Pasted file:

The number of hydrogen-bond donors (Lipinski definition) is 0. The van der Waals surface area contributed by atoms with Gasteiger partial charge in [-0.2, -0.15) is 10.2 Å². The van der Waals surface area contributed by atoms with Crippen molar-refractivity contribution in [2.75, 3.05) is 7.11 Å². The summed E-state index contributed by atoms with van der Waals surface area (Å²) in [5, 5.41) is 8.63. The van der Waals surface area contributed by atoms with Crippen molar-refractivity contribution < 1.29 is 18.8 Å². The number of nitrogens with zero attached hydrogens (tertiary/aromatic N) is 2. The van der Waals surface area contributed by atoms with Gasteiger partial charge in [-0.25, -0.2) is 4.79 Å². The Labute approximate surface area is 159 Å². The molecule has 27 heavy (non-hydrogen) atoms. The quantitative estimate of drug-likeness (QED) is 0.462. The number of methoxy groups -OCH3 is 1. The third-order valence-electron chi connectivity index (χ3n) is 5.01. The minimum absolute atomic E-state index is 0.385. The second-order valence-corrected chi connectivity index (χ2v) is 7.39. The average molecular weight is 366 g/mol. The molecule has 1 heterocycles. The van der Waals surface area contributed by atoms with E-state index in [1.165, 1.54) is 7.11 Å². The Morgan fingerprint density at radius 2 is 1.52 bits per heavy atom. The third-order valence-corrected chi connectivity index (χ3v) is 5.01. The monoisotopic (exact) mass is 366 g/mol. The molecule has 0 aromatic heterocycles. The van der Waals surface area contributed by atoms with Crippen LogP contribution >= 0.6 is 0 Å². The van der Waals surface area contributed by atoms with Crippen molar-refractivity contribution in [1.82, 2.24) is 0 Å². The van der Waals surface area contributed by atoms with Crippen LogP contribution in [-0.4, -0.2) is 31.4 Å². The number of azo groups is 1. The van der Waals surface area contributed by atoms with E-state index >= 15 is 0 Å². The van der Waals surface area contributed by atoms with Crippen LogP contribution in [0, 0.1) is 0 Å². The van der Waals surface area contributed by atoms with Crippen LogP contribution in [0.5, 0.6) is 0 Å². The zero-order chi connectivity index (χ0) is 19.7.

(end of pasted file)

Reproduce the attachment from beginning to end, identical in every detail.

The number of hydrogen-bond donors (Lipinski definition) is 0. The van der Waals surface area contributed by atoms with Gasteiger partial charge in [-0.2, -0.15) is 10.2 Å². The van der Waals surface area contributed by atoms with Crippen molar-refractivity contribution in [2.75, 3.05) is 7.11 Å². The summed E-state index contributed by atoms with van der Waals surface area (Å²) in [5, 5.41) is 8.63. The van der Waals surface area contributed by atoms with Crippen molar-refractivity contribution < 1.29 is 18.8 Å². The number of nitrogens with zero attached hydrogens (tertiary/aromatic N) is 2. The van der Waals surface area contributed by atoms with Gasteiger partial charge in [-0.25, -0.2) is 4.79 Å². The Labute approximate surface area is 159 Å². The molecule has 27 heavy (non-hydrogen) atoms. The quantitative estimate of drug-likeness (QED) is 0.462. The number of methoxy groups -OCH3 is 1. The third-order valence-electron chi connectivity index (χ3n) is 5.01. The minimum absolute atomic E-state index is 0.385. The second-order valence-corrected chi connectivity index (χ2v) is 7.39. The average molecular weight is 366 g/mol. The molecule has 1 heterocycles. The van der Waals surface area contributed by atoms with E-state index in [1.165, 1.54) is 7.11 Å². The Morgan fingerprint density at radius 2 is 1.52 bits per heavy atom. The third-order valence-corrected chi connectivity index (χ3v) is 5.01. The monoisotopic (exact) mass is 366 g/mol. The molecule has 0 aromatic heterocycles. The van der Waals surface area contributed by atoms with Crippen LogP contribution >= 0.6 is 0 Å². The van der Waals surface area contributed by atoms with Crippen molar-refractivity contribution in [1.82, 2.24) is 0 Å². The van der Waals surface area contributed by atoms with Crippen LogP contribution in [-0.4, -0.2) is 31.4 Å². The number of azo groups is 1. The van der Waals surface area contributed by atoms with E-state index >= 15 is 0 Å². The van der Waals surface area contributed by atoms with Crippen LogP contribution in [0, 0.1) is 0 Å². The van der Waals surface area contributed by atoms with Crippen LogP contribution in [0.5, 0.6) is 0 Å². The zero-order chi connectivity index (χ0) is 19.7.